Hybrid ultracapacitor power supplies enable high power density well beyond traditional capabilities of bulk Li-Ion battery storage. The targeted application that this proposal will focus on is a high power (> 100W) HPS for integration into CubeSats. The CubeSat platform was chosen for its inherent size and weight restrictions and as a relatively low cost and standardized platform for this new technology. Future development of ultracapacitor based HPS systems will leverage the size, weight, and performance benefits demonstrated on the CubeSat platform for expansion into larger more powerful systems.
Beyond cube satellites, hybrid power systems have applications in which there are high peak power but relatively low average power demands. Such systems include microsatellites, motor actuation, stage separation, burst radar and communication systems, and pulsed laser systems.
The multifunctional structural technology included in the ultracapacitor cell and module design have numerous NASA applications. Multifunctional energy storage design seeks to improve overall energy and power density by incorporating energy storage into devices that traditionally serve a different function. The cell under development is a structural cell that may be incorporated into structures such as airplane housings for light electric aircraft, satellite frames, actuator casings, and many more. With a high temperature chemistry, the cell may also be used for heat sinking and back-up power storage.
POTENTIAL NON-NASA COMMERCIAL APPLICATIONS (Limit 1500 characters, approximately 150 words)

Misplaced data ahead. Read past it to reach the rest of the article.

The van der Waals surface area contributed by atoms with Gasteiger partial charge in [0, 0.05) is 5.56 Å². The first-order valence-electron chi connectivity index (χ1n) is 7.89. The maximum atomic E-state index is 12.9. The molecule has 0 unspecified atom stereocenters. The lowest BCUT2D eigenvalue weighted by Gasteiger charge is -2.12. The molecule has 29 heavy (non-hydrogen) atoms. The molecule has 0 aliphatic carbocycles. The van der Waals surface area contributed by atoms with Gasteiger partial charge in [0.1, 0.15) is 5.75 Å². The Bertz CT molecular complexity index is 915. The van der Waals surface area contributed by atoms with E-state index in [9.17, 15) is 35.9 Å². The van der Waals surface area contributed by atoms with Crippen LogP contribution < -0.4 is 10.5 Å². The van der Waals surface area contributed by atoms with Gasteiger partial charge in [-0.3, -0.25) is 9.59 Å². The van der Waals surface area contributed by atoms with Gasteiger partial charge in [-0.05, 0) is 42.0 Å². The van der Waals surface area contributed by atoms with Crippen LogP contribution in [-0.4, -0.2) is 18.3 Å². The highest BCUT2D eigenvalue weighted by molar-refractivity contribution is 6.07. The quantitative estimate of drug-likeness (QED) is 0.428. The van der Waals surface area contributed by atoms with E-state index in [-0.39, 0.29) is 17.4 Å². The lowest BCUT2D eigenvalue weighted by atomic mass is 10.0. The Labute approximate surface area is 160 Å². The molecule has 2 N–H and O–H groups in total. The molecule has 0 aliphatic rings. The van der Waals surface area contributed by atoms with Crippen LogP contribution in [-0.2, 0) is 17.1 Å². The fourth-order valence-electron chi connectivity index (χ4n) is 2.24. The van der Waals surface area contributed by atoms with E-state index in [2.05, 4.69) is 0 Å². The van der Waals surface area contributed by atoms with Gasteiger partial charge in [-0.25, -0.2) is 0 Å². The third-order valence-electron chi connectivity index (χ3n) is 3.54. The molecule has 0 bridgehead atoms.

The cube satellite platform is a fast growing market both in academia and industry. Many companies are also growing to develop larger microsatellites as the technology and business is proven on cube satellites. This technology is easily translated to all cube satellite and microsatellite developers.
Beyond satellites, the multifunctional structural technology has garnered a significant amount of interest by other government groups and companies for a wide range of application. The structural technology is able to conform to custom shapes to provide high efficiency, long life cycle energy storage in areas where it was impractical to do so previously. For example, the cell may be shaped to conform to void spaces in small aircraft such as drones and ordinance missiles. With FastCap's high temperature electrode and electrolyte, the same technology can be used as heat sinks for power loss back up supplies on memory and computation boards. With the progression of light aircraft and electric automobiles, the structural cell is being considered to drastically improve system level energy and power density. Additionally, long lifetime and ultra-high reliability system such as smart weaponry and land mines are beginning to realize the benefits of a ruggedized structural cell for pulse communication, actuation, and ignition. FastCap is aggressively pursuing all of these opportunities with Phase II funding a critical element in achieving their technological goals.
TECHNOLOGY TAXONOMY MAPPING (NASA's technology taxonomy has been developed by the SBIR-STTR program to disseminate awareness of proposed and awarded R/R&D in the agency. It is a listing of over 100 technologies, sorted into broad categories, of interest to NASA.)
Actuators & Motors
Circuits (including ICs; for specific applications, see e.g., Communications, Networking & Signal Transport; Control & Monitoring, Sensors)
Robotics (see also Control & Monitoring; Sensors)